(CNN) -- The grim stories of two women who endured long-stretches of solitary confinement in Iran's most notorious prison are chilling omens for the two jailed U.S. hikers who each reportedly received an eight-year prison sentence on Saturday.
Josh Fattal and Shane Bauer have been abused and assaulted in Evin Prison, their friend Sarah Shourd said in a BBC interview in June. Evin is noted for its harsh conditions and its wing for political prisoners.
"My worst fear is that they're not safe," said Shourd, who was arrested with Fattal and Bauer in July 2009 but was freed for medical reasons in September after 410 days of solitary confinement.
The two men were sentenced on charges of spying and illegal entry.
Shourd said a guard at Evin was furious that Fattal took extra food and pushed him down the stairs. The guard repeatedly threw Bauer -- Shourd's fiance -- against a wall of his cell until his head began bleeding.
She said the three had feared that they would be executed soon after they were arrested, when a guard began cocking his gun.
In July 2009, Shourd, Fattal, and Bauer were hiking in Iraq's autonomous Kurdish area along the border with Iran when they were arrested by Iranian police. Shourd said they accidentally strayed across the border. Iranian authorities say the three crossed into Iran illegally.
Twice, they feared for their lives as guards loaded them into a vehicle to a mysterious location and cocked their weapons, Shourd said. Terrified, they held hands, cried out and begged for their lives.
In September, Shourd spoke to CNN's "American Morning" about her stint at Evin, where she was in solitary confinement.
She said she got through the ordeal of imprisonment by thinking of her mother and loved ones and "just knowing I had to come back to them, you know, bruised but unbroken."
As she wept while prison guards slammed the door of her cell and walked away, Shourd understood what Fattal and Bauer were coping with.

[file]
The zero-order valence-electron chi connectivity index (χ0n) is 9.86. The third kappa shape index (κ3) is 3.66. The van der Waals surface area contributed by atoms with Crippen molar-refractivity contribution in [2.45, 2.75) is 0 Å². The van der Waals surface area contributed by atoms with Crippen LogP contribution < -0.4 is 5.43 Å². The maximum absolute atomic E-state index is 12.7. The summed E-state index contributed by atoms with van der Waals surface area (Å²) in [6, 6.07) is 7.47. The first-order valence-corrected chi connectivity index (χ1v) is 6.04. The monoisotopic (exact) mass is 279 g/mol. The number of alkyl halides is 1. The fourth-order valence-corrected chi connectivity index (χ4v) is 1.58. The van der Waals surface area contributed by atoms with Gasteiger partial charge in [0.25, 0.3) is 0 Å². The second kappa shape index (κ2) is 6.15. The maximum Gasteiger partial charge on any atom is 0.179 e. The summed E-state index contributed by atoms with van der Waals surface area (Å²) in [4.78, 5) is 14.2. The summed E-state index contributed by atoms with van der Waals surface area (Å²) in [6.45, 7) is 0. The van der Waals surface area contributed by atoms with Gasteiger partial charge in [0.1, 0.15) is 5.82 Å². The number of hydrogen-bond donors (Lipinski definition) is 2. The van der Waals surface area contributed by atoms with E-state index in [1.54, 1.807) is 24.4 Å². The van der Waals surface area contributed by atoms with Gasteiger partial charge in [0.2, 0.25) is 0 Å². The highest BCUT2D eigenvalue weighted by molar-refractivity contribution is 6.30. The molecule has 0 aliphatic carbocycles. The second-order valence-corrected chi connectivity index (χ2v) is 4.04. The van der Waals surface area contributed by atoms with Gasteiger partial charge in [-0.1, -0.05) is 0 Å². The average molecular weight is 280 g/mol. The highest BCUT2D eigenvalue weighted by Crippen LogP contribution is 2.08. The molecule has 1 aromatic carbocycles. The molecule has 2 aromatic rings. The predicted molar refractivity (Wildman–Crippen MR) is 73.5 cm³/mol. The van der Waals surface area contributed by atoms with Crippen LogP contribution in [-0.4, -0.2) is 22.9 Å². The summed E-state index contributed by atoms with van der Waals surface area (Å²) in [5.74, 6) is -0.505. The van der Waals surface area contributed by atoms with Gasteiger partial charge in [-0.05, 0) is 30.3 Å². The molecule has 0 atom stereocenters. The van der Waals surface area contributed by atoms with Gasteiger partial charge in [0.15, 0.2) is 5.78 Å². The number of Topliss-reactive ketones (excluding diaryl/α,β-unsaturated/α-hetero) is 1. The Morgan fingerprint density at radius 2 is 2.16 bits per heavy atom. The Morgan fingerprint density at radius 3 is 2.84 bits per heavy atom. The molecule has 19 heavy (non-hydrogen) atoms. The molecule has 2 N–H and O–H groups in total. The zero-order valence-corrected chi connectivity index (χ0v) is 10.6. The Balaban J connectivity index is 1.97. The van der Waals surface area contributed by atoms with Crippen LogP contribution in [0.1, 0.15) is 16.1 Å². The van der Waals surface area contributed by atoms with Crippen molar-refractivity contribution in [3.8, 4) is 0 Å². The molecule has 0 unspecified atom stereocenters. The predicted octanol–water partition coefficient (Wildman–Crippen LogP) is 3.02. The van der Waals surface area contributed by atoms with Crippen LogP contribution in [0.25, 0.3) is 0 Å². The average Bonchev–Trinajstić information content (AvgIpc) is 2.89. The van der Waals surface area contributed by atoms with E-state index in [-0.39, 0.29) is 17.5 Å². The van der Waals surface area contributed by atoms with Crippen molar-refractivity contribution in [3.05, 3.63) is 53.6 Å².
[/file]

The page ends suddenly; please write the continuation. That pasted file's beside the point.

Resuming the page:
"I can see them in their cramped little cell with very little sunlight and they only get out an hour a day and, you know, they exercise side by side on a space like the size of a towel."
Asked whether she was physically abused, she said no.
"It is all psychological. And it's just the hardest thing, of course, is being so alienated from your family."
She remembers how she begged to make a phone call, a request that was finally granted seven months into her captivity.
"By the time I got a phone call, I lost hope that it was going to happen," she told CNN.
"There's just so many ups and downs. You think it will be over and then it goes on and on and on."
American journalist Roxana Saberi also spent time in solitary confinement at Evin and spent hours thinking: Is it going to ever end?
"I felt anger toward God, as well. I said, 'Why are you punishing me? Why don't you save me?'" Saberi told CNN's "American Morning" in September.
She was sentenced to eight years in prison but was released after 100 days in May 2009. She said the ordeal was a hard one.
"When you're alone, you feel helpless. You might feel hopeless. At first you might be in a state of denial. You ask or tell yourself: 'I can't accept this. It is just a nightmare. It is going to end.'"
Saberi never knew whether she would be able to speak with her lawyer or when she might see her parents again.
She spent her 32nd birthday in jail, in the midst of a hunger strike. She chose to stop eating because her body was the only thing she could control. It was her only weapon against the regime. The Iranians promised her freedom if she would admit she was a spy. They threatened her to keep her silent about her time in Evin.
Saberi said she was threatened by her captors if she spoke about "certain things." One guard told her he would sign her death warrant.
She said they told her: "I think you've seen how capable we are. We have agents all over the world and we can find you anywhere. You might be reporting in Afghanistan and we can kill you and make it look like you died in a car accident."